‘Frequency of Enzootic Abortion in Ewes on the increase’

The frequency of Enzootic Abortion of Ewes (EAE) has increased by close to 3% year-on-year in 2017, figures from the Department of Agriculture, Food and the Marine show.

The relative frequency of diagnosis of EAE increased from 16.2% last year to 19.1% this year, in aborted ovine foetal material examined in Department veterinary laboratories.

EAE overtook Toxoplasmosis as the most common cause of abortion in sheep so far in 2017, figures show.

A gradual increase has been the pattern over the last few years and it is suggestive of gradually increasing prevalence of EAE, according to the Department.

The disease is also on the list of notifiable diseases to the Department, as it can be transmitted from animals to humans.

If transmitted to humans, EAE can cause abortion in women and flu-like symptoms in both children and adults.

Department data reflects the voluntary submission of specimens from farms, which is ultimately related to the decision making of farmers and their private veterinary practitioners.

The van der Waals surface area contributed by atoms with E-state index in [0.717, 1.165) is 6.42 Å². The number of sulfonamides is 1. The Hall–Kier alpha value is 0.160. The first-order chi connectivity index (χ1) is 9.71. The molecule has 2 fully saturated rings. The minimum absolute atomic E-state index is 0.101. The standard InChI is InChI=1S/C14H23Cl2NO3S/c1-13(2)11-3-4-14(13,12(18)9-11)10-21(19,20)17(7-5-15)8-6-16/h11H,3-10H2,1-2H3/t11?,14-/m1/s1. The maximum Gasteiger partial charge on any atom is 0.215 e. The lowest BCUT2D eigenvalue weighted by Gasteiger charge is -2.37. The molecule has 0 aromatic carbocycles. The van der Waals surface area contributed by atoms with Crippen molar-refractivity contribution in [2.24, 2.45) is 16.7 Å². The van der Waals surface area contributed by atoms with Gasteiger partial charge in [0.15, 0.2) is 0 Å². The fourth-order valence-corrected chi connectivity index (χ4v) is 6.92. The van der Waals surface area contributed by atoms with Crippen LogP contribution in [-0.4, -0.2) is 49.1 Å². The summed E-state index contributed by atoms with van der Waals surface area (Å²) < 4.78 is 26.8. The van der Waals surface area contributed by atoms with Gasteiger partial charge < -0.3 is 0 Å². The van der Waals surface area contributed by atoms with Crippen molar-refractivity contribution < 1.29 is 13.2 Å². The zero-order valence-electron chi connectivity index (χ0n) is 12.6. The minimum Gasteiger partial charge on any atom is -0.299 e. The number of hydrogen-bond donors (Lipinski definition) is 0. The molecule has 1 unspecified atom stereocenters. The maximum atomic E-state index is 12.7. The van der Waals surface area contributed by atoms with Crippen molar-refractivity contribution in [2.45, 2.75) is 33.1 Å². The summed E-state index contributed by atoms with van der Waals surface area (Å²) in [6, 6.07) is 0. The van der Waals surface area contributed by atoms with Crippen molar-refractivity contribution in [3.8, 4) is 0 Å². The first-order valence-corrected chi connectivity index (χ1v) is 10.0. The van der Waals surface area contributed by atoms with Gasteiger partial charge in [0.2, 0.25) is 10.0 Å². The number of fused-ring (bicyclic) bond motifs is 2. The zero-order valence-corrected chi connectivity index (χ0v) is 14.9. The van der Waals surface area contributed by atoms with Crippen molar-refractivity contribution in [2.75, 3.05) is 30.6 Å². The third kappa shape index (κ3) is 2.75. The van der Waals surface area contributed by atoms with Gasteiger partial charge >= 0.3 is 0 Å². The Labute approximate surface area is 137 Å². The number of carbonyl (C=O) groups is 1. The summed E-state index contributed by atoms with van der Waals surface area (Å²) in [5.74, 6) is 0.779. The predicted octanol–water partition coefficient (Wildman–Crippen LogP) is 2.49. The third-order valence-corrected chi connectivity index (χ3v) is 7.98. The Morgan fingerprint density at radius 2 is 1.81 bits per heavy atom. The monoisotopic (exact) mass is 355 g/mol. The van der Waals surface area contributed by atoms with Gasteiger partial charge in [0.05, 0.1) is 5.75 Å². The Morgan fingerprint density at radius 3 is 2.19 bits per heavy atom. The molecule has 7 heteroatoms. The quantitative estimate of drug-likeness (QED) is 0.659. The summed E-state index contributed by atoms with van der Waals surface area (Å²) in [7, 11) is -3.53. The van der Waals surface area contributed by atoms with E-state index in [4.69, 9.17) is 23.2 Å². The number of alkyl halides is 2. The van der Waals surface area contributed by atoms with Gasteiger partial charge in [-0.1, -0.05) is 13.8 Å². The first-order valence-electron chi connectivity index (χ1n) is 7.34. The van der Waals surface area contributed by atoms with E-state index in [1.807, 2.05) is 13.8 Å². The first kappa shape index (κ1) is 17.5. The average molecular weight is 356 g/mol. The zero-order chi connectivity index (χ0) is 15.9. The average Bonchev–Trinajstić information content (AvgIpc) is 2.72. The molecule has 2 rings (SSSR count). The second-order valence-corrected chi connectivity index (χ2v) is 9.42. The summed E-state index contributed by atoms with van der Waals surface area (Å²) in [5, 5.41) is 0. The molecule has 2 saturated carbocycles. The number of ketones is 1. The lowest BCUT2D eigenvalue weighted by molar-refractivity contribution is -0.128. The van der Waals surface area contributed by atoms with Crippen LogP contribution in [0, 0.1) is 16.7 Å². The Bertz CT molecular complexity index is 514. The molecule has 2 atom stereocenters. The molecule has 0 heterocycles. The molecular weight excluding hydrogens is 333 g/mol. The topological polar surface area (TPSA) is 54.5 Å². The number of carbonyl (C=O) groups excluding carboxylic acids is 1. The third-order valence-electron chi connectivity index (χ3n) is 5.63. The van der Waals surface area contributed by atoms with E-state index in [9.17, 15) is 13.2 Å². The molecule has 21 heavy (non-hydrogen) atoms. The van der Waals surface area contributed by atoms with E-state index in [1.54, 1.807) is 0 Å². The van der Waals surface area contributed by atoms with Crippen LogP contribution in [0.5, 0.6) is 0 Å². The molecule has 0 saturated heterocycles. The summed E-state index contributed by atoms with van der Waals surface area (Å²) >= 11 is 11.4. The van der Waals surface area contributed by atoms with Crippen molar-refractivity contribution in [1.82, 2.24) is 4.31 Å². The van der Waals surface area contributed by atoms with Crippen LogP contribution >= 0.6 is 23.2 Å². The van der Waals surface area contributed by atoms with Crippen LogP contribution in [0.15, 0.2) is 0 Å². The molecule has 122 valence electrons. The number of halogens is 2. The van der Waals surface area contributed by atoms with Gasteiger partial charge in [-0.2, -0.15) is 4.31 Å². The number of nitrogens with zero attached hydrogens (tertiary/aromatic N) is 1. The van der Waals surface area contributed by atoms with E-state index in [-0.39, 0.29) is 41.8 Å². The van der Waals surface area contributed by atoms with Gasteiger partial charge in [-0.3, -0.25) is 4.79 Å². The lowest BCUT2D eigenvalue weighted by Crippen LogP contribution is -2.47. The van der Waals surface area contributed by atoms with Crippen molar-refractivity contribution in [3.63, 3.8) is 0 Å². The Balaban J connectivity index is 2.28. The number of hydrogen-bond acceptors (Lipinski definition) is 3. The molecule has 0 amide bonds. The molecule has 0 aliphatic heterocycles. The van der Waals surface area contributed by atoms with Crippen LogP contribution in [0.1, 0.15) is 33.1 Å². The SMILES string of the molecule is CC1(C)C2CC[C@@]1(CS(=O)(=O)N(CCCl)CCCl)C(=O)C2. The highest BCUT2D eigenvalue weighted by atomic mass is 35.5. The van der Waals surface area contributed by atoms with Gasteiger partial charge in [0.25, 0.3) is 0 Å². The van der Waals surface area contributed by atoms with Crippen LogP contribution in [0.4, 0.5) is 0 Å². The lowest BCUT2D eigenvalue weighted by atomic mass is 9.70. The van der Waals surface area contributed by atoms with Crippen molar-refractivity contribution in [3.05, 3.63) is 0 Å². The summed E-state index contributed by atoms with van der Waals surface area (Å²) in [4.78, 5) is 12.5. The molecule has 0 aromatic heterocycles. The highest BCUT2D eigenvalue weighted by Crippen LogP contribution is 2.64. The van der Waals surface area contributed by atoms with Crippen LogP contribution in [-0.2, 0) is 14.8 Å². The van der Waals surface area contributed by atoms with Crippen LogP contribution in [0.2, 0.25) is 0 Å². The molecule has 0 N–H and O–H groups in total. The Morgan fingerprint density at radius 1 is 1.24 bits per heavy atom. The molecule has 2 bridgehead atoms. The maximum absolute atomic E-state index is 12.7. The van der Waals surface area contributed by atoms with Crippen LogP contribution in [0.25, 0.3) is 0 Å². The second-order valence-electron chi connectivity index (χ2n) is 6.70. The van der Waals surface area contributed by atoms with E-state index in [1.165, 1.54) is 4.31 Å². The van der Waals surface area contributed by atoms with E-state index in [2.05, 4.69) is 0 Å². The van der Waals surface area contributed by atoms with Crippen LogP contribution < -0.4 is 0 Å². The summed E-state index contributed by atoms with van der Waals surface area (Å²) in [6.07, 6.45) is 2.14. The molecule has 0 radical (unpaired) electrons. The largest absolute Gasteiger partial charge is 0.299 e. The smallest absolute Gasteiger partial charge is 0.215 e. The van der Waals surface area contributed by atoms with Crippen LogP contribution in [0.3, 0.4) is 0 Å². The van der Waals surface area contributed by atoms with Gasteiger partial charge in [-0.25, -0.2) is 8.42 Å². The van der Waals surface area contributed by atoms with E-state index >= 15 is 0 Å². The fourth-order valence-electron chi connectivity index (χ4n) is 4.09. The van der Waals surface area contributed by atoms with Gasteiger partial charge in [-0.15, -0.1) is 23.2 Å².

However, the Department warned that its data does not represent systematic sampling to a planned statistical design.

The increase in frequency of the disease detected at veterinary labs could also be affected by other factors, including awareness of the disease and awareness of abortion as both an economic and zoonotic risk for sheep flock owners, the Department said.

Abortion in food-producing animals is a “prioritised part of the Department’s routine work, because many exotic diseases present as abortions, including Brucellosis”.

It is also prioritised as abortion agents represent “a significant source of economic losses and potential human infectious agents”.

Meanwhile, Teagasc has confirmed that the sheep flock in Ballyhaise Agriculture College in Co. Cavan has been affected by EAE this year.

Access to the flock, which is comprised of close to 200 ewes, has been restricted. The college is also liaising with the District Veterinary Office on the matter.

The college has taken veterinary advice and a number of biosecurity measures have been put in place, Teagasc confirmed.